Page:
A public park designed in 1867 which was the first to introduce French influence to the design of parks through the designer Edouard André, who had worked with Jean-Charles-Adolphe Alphand on the design of major Parisian parks.
Reasons for Designation
Sefton Park, Liverpool, opened in 1872, is designated at Grade I for the following principal reasons:
* Date: the park is an early example of a municipal park;
* Design: although enhanced, the park’s design is essentially unchanged from its original layout of 1867;
* Designer: the park was designed by Edouard André who had worked on Paris’s parks, and was the first to introduce French park design to England;
* Historic interest: the park was and is an important element of one of the England’s great industrial cities, one of the parks designed to form a green belt around Liverpool;
* Structures: the park retains various C19 and later memorials and structures including the Grade II* Palm House of 1896;
* Planting: the structural planting is retained and is an important feature of the park.
The idea of a belt of boulevards and parks around the City of Liverpool was proposed during the 1850s, but it was not until the 1860s that the Corporation responded by buying land for three parks in the city (including Stanley Park qv). Sefton Park was formed from agricultural land purchased in 1864 from Lord Sefton and Mr Livingstone. In 1866 a brief was issued for a public competition for the design of the park. There were twenty-nine entries and the winners were Edouard André (1840-1911) and Lewis Hornblower (1823-79), a Liverpool architect. Rockwork in the park was designed by a French craftsman, Monsieur Combaz (Land Use Consultants 1992). The park was opened by Prince Arthur in 1872, though it had not been completed by that time. Work proceeded but escalating costs meant that the plans had to be curtailed and the proposed botanic gardens, formal garden and grand conservatory had to be abandoned.
LOCATION, AREA, BOUNDARIES, LANDFORM, SETTING
Sefton Park is situated c 4km south-east of Liverpool city centre, in rolling land which falls slightly to the south and west and is bisected by a valley running from north to south across the site. The area is generally residential. The 108ha park is enclosed by a system of curving roads laid out to form its boundaries. These are, in clockwise direction starting at the northern boundary: Croxteth Drive, Greenbank Drive, Mossley Hill Drive, and Aigburth Drive. The setting of the park is formed by an encircling belt of land which was divided into building plots for villas overlooking the park. The money raised from the sale of plots was used to help pay for the construction of the park. Not all of the plots were developed as planned and there are areas of later C20 building, but where villas were built and survive they form an important planned element to the setting of the park.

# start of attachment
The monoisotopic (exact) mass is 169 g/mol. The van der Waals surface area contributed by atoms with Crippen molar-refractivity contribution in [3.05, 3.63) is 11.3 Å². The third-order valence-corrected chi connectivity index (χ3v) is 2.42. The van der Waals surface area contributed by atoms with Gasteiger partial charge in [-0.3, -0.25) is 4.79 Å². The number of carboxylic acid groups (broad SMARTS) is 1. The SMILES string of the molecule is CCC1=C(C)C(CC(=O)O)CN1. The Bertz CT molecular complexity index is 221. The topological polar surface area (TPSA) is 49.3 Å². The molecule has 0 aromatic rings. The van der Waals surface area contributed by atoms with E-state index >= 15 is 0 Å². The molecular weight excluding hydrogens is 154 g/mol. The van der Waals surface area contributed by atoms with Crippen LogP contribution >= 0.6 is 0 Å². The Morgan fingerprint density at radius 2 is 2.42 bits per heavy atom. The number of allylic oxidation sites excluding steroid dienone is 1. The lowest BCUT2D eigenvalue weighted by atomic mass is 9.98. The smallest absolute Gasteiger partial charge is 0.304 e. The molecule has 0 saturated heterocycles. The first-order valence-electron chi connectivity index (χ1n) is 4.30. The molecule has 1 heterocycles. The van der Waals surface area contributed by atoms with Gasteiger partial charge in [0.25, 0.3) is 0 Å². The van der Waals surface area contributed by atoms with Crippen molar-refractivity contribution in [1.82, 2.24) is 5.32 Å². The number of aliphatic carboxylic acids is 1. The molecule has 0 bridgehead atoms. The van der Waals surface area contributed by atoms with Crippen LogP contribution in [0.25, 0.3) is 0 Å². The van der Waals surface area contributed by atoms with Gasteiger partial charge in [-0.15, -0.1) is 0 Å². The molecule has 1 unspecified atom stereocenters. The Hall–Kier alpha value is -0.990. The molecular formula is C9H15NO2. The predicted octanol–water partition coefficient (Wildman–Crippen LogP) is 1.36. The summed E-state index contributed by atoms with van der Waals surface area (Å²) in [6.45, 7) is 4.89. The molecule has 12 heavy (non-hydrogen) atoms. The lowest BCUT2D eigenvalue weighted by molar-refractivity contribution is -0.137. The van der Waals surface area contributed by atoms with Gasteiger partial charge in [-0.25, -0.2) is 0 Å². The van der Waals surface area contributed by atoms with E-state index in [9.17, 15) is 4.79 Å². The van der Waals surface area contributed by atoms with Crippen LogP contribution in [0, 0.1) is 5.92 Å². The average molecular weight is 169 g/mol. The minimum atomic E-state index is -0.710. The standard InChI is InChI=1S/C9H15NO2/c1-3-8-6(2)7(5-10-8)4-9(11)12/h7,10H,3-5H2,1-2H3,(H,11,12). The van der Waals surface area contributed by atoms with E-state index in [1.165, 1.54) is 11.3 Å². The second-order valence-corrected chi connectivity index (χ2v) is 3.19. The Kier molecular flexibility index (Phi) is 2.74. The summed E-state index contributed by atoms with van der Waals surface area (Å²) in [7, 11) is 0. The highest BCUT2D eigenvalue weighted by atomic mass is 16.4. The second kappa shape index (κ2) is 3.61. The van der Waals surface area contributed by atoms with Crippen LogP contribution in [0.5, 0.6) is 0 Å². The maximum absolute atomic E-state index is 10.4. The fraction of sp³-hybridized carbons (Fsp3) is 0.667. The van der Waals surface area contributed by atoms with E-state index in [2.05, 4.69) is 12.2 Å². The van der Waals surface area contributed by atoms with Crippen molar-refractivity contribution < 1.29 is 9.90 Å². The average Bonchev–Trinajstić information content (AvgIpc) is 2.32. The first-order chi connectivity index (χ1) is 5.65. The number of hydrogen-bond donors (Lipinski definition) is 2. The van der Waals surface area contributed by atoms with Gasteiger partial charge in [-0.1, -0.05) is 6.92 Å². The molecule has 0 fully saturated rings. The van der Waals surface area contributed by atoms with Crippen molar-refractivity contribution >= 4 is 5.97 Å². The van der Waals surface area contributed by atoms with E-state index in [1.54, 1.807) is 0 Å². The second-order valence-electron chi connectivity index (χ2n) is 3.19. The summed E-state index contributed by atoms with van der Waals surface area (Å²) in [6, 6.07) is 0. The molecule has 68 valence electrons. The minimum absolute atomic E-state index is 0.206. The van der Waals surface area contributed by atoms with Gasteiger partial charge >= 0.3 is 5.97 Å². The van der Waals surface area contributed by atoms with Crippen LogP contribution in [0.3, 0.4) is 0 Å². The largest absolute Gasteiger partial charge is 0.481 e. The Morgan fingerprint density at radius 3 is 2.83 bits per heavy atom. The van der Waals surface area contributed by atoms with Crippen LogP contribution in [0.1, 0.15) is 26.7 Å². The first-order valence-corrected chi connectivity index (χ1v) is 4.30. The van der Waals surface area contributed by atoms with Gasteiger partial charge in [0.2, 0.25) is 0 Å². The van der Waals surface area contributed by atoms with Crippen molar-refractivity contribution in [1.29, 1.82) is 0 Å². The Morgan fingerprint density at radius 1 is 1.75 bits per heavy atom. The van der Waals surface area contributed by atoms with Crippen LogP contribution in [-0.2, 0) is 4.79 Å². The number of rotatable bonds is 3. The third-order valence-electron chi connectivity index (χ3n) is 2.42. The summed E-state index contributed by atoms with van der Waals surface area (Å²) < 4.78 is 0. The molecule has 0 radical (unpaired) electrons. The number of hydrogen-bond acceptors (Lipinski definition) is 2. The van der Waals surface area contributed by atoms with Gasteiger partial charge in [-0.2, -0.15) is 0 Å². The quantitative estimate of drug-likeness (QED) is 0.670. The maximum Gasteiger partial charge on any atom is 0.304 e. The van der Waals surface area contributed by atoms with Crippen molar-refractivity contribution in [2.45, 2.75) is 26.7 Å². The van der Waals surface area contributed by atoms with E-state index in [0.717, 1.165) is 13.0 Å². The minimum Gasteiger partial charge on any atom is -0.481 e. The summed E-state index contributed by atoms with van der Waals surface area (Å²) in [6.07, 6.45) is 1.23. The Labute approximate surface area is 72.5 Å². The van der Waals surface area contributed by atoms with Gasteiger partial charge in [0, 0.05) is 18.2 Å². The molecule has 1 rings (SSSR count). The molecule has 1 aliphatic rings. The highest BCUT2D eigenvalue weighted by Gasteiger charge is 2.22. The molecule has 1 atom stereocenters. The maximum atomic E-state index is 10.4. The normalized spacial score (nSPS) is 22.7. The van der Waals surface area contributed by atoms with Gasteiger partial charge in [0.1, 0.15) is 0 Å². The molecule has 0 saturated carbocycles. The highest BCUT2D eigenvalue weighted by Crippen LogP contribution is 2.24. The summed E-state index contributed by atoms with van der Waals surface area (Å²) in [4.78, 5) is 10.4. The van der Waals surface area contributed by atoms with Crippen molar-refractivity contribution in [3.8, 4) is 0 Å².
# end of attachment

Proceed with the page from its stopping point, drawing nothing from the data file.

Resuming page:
ENTRANCES AND APPROACHES
The principal entrance is on the north-west side of the park on Ullet Road, at the head of a drive leading to the junction of Aigburth Drive and Croxteth Drive. It is marked by a stone screen with gate piers (c.1870, listed Grade II). On the south side of the entrance is a lodge called Princes Lodge (listed Grade II). Another entrance is situated on the south side of the site at the junction of Aigburth Drive and Mossley Hill Drive. This consists of a stone screen flanked by gate piers (c.1870, listed Grade II). A lodge known as Fulwood Lodge (listed Grade II) is situated on the east side of this entrance. Both lodges were designed by Lewis Hornblower c 1870.
Entrances to the park are in many cases related to the entrances to the encircling belt of building plots. Thus at the junction of Lark Lane and Linnet Lane a drive leads towards the park; its entrance has stone gate piers of a similar design to those of the two principal entrances. Secondary stone gate piers of a different design mark the entrance to the park itself, and similar gate piers mark other entrances to the park or the points at which roads lead from it. The sweeping curved drives leading from the encircling roads are designed such that the boundary is integrated with the approaches.
GARDENS AND PLEASURE GROUNDS
The park is divided into interlocking elliptical and circular areas formed by the curving boundary roads and the paths which lead from them. This design has close parallels with Parisian parks such as Parc de Buttes-Chaumont designed by Jean-Charles Alphand (1817-91), and a number of design principles later published by Alphand were used in Sefton Park (Land Use Consultants 1992). These include the desirability of paths with easy curves, rather than straight lines, path intersections at acute rather than right angles, and the use of planting and mounding to conceal paths from one another. The enclosed spaces formed a series of discrete areas which could be used for different purposes, and sites for various sporting activities were quickly established within the park. Its design was seen as a useful way of accommodating sporting and other leisure or promenading activities on one site. The general character of the park is of open areas screened from one another by trees, with a core of more intimate wooded areas around the streams and lakes.